Not getting enough sleep? You're not alone
Sleep deprivation has been called a public health epidemic by the U.S. Centers for Disease Control, and though you may think you’re perfectly fine, there’s a very good chance that you’re a part of the problem. Though you may envision people who are suffering from sleep deprivation as haggard-looking people who are staying up until 2:00 a.m. every day, the truth is that if you’re regularly getting less than seven hours of sleep per night then you may be sleep deprived too. And no, you may not realize that your body is suffering because the brain has an amazing propensity for fooling us into thinking that we’re functioning at a normal level, even when we aren’t.
For many of us, getting seven to nine hours of sleep per night is a matter of making better choices about how we spend our time. It may involve choosing to put down the tablet or turn off the
television a little bit earlier, or it may mean leaving our social engagements half an hour before we really want to. For others the problem isn’t about being in bed on time but what happens once we’re there under the covers. Lots of people have a very hard time falling asleep at night, and unfortunately, time spent in bed is not the same as time spent asleep. If you are doing everything right in terms of prioritizing sleep but then you end up laying there and staring at the ceiling, then maybe you need some hints about how to fall asleep faster.
Studies have shown that you can fall asleep much more easily by spending just ten minutes focusing on reducing your level of stress, and the most recent research points to using deep breathing exercises and imagery as one of the most effective ways to accomplish that. According to research published in the journal Chest, following these techniques provided study participants with a 65 percent reduction in their levels of stress, and that’s a big drop – probably big enough to stop your brain from working on negative thoughts and to let you drop off to sleep faster and more easily.
Easy Techniques to Fall Asleep Faster
Want to try it out for yourself? There are several easy exercises that you can do that will help you relax, and each of them can be done in ten minutes or less. Whether you choose one of these or find another for yourself, we hope you find them helpful.
• Give yourself some love. It may sound funny, but when you wrap your arms around yourself and give yourself a hug, it actually sets off a complex series of interactions within your brain. Deep in the amygdala, signals get sent out that release several different biochemicals, including oxytocin, that offset stress reactions such as elevated blood pressure, increased levels of adrenaline, and high levels of the stress hormone cortisol.
• Go slack jawed. That sounds just awful, and like a stressor in and of itself, but there’s science
behind it. According to neuropsychologist Marsha Lucas, PhD., “Relaxing your tongue and jaw sends a message to your brain stem and limbic system to turn off the stress hormones adrenaline and cortisol.” Though it might feel awkward and strange, Lucas says that if you allow your tongue to roll around limply in your mouth and then open your mouth, your jaw automatically loosens. “These exercises help bring our parasympathetic nervous system online, which tells our bodies to rest and restore.” Just try to replicate the way that you look when you’re most deeply asleep, drooling all over your pillow, and you’ll have the movement down cold.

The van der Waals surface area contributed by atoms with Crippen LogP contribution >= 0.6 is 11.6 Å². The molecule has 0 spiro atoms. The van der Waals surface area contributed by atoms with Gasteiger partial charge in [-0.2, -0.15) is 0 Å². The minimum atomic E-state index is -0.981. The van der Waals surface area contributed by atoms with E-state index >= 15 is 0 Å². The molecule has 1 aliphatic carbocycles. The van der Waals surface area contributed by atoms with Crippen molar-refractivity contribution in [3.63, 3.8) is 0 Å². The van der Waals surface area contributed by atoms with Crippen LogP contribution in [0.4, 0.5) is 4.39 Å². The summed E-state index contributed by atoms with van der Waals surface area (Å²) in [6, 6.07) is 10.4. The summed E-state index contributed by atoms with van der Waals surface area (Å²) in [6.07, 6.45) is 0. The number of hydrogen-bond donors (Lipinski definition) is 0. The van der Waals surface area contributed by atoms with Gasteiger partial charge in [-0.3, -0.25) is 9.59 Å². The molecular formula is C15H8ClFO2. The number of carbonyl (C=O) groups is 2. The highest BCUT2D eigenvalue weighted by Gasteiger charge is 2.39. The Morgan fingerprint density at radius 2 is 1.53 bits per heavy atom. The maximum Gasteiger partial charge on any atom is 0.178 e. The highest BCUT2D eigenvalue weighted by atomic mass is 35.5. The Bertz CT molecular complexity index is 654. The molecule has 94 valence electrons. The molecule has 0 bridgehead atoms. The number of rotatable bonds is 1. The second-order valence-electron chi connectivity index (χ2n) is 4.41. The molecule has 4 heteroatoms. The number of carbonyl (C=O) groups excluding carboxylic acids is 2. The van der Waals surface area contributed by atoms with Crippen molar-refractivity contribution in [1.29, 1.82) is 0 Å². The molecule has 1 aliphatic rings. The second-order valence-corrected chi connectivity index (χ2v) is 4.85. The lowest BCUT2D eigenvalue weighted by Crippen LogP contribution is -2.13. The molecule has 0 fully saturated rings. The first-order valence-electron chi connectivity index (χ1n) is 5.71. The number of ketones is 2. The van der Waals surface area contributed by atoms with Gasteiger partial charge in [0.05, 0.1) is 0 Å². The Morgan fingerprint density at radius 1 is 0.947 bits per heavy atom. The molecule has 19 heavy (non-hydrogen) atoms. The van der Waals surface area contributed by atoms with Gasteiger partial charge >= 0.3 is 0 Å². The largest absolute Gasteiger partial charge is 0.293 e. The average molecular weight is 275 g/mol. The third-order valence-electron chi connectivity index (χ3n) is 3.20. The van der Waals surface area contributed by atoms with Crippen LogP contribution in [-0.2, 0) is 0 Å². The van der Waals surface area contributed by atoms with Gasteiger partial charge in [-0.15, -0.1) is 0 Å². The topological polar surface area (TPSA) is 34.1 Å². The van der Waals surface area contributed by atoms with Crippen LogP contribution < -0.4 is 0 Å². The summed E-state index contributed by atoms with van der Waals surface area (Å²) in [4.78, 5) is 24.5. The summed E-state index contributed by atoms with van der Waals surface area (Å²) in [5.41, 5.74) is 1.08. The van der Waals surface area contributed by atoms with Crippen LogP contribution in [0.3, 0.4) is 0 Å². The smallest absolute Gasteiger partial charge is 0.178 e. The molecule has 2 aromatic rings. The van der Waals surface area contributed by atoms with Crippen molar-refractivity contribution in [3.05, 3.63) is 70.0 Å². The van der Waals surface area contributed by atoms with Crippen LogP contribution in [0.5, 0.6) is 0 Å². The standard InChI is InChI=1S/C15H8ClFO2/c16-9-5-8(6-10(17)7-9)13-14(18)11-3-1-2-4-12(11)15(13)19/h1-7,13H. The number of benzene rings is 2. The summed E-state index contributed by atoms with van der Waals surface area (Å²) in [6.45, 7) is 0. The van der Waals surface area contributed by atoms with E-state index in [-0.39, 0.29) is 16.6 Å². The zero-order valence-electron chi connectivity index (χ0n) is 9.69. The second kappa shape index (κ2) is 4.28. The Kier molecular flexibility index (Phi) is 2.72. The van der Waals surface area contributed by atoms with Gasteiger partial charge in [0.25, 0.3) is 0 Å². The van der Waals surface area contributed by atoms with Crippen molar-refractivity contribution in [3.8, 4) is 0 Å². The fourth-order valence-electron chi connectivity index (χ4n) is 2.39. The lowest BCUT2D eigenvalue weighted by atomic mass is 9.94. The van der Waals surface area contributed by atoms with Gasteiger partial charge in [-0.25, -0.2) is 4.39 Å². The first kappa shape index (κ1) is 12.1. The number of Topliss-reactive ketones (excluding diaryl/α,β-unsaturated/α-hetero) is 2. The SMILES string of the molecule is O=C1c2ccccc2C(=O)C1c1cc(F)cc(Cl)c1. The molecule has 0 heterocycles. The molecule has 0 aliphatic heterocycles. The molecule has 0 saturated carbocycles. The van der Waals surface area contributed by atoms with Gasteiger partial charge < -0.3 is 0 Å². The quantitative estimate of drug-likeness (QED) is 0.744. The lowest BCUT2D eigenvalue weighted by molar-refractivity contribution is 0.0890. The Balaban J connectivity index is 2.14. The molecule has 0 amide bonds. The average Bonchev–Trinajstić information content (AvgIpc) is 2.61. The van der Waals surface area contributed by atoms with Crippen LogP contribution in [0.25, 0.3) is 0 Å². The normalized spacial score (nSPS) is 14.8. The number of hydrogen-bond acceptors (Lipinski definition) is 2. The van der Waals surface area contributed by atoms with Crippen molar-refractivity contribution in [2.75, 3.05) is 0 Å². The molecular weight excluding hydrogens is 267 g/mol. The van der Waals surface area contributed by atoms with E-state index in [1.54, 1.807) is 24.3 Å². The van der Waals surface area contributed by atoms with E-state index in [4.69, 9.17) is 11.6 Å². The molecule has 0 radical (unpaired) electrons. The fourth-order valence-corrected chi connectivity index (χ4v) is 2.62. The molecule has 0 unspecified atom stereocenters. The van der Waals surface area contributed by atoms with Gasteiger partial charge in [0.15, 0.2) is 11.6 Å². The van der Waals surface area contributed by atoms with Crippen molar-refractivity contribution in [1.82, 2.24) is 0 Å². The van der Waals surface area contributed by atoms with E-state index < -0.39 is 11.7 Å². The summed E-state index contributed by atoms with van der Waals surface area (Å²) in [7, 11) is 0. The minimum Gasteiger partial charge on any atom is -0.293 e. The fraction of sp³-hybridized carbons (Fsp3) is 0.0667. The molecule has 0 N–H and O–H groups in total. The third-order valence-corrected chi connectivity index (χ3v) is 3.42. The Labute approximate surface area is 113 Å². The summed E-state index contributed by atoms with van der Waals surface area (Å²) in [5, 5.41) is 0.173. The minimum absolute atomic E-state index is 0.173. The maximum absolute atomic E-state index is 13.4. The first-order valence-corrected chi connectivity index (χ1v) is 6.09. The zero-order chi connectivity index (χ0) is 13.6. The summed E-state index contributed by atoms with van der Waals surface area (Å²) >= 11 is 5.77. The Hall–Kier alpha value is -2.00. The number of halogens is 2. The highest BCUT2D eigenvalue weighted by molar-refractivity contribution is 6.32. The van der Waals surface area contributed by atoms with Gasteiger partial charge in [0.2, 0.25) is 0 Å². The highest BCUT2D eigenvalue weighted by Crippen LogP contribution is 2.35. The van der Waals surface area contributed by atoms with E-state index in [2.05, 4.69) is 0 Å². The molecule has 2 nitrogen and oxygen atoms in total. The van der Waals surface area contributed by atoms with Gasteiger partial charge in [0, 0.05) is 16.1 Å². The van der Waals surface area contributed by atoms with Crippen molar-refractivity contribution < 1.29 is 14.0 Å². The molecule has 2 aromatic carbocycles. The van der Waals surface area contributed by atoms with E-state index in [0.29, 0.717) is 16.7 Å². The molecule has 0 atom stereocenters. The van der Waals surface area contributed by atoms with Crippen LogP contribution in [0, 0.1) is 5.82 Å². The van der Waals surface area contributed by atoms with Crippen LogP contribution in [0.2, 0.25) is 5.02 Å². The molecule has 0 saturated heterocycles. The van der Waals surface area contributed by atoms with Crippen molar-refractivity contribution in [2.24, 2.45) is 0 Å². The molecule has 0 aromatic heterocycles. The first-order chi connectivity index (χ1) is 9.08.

• Breathing exercises are some of the most effective and easy ways to evoke deep relaxation within your body, and that’s why it is so integral to meditation and yoga. According to Rick Hanson, PhD and the author of Buddha’s Brain, “When you elongate your exhalations, you spark your parasympathetic nervous system, which slows down your heart rate.” Though there are a number of different breathing exercises that people recommend to help get you to sleep more easily, probably the most popular is the 4-7-8 technique recommended by Dr. Andrew Weil, who calls it the “perfect, portable stress antidote.” Though the exercise can be performed in any position, he recommends that you start while sitting with your back straight until you’ve completely mastered it. Start by putting the tip of your tongue against the roof of your mouth, right where it meets your upper front teeth – your tongue will stay in this spot throughout the entire exercise. Though this may feel strange at first because you will be exhaling through your mouth and around your tongue, you should get used to it pretty quickly. When you are ready, let your breath out completely through your mouth, trying to make an audible whooshing sound as you let it go. Once you’ve exhaled, close your eyes and inhale through your nose (quietly) to a count of four. Then hold your breath for a count of seven and exhale completely through the mouth, making the whooshing sound again and making the exhale last for a count of eight. This entire cycle counts as a single breath. Once you’ve done a total of four, you should be completely relaxed. This exercise is helpful for getting to sleep quickly, but can also calm you down if you find yourself in an upsetting situation.
• Use what soothes you. Everybody has an experience that makes them feel relaxed, calm, or at ease. For some it’s as simple as the smell of fresh baked bread or vanilla, or putting on a pair of fuzzy socks. For others it is a warm shower or fresh sheets on the bed. If you are too stressed to relax, turn to one of these tactile solutions, as it helps the brain to release endorphins and recover from unpleasant emotions.